The grips are both comfortable, but I’ve always felt Sig Sauer hand crafted their grips for my hand, and the metal just gives me a solid feeling. The E2 grips on my Sig Sauer are actually some of the most comfortable I’ve ever felt. The stripling also makes them tacky and gives a very sure grip.
Now the Glock grip is very plain but also very comfortable. The weapon is well-suited for a two-handed grip, and fills my large hands very nicely. There isn’t really a lot to say about it; it’s simple and effective. One downside is the grip you buy is the grip you’re stuck with — no options to change them.
When it comes to controls both weapons are simple. Neither has an external safety, which is a huge plus in my book for a concealed carry firearm. I do find the magazine release on the Glock 19 easier to engage, it sticks out a bit further making it easier to find by just feeling for it. The slide lock on either is suitable, and I don’t see much of an advantage with either firearm.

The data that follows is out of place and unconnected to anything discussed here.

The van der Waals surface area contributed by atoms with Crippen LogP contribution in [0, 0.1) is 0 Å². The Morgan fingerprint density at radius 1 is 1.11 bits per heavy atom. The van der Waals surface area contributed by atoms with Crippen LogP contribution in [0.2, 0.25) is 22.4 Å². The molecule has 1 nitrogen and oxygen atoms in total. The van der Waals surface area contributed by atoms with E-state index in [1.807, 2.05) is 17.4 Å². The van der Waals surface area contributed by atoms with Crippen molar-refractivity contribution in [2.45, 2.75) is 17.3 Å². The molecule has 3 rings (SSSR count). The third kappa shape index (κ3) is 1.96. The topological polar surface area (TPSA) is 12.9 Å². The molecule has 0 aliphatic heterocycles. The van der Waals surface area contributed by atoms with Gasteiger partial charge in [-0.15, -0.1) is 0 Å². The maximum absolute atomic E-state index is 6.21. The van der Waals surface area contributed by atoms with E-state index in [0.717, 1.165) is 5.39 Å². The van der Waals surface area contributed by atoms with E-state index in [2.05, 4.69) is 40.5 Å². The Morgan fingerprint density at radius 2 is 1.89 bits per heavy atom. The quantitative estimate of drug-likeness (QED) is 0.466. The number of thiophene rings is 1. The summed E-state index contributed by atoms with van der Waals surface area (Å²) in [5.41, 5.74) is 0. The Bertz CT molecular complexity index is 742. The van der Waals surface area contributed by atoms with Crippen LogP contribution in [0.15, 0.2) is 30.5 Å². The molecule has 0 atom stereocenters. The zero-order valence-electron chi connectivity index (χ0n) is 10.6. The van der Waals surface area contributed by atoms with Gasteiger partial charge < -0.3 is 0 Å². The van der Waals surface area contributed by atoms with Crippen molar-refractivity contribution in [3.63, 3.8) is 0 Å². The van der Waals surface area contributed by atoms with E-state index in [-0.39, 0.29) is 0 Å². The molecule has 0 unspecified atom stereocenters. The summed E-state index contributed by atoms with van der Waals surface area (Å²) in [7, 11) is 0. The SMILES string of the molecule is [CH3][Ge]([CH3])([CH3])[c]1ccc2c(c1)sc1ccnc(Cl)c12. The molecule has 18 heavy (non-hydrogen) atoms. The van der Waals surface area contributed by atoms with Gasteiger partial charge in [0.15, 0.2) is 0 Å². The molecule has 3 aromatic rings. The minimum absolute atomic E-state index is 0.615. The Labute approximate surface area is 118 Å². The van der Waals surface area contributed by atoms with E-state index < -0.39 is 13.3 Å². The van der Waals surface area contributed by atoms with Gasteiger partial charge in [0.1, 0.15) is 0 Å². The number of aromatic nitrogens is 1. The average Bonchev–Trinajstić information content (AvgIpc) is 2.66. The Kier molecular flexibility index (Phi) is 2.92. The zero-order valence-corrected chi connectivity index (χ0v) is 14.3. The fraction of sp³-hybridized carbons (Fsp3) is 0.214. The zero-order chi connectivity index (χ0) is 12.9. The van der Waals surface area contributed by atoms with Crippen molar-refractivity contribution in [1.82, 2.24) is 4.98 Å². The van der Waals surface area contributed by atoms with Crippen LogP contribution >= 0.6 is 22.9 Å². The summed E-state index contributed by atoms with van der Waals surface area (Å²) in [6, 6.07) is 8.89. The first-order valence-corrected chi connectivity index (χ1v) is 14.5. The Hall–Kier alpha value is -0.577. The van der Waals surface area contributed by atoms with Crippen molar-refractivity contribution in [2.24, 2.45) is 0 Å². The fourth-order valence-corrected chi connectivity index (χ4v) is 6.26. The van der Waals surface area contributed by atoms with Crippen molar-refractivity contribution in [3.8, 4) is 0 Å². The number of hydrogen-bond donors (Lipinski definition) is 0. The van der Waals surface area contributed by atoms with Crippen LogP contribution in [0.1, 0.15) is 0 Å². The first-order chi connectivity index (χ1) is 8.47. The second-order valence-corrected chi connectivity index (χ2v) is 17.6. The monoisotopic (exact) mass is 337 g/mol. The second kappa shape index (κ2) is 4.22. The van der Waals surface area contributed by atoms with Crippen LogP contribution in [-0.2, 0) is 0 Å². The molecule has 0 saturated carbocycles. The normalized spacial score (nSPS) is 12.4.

The Sig does have a very usable decocker, but it’s an unfair comparison since the Glock doesn’t have or need a decocker. But just so you know, the Sig’s decocker is awesome in the world of decockers.
Overall, the Glock’s lighter weight makes an easier-to-conceal carry firearm, and has a slight advantage with the magazine release.
Winner – Glock
The biggest difference between the Sig and Glock line of firearms is the firing methods; the Glock is striker fired and the Sig is hammer fired. This is the main difference when it comes to triggers and gives two very distinct triggers.
First, the Sig has a double action/single action mechanism, meaning the initial shot has a longer trigger pull that cocks and then fires the weapon. After the initial shot the hammer stays cocked, giving way to a much lighter and smoother trigger pull. This is my preferred handgun action; this is due to my training with the Beretta M9 pistol in the military. It’s a system I’m much more used to.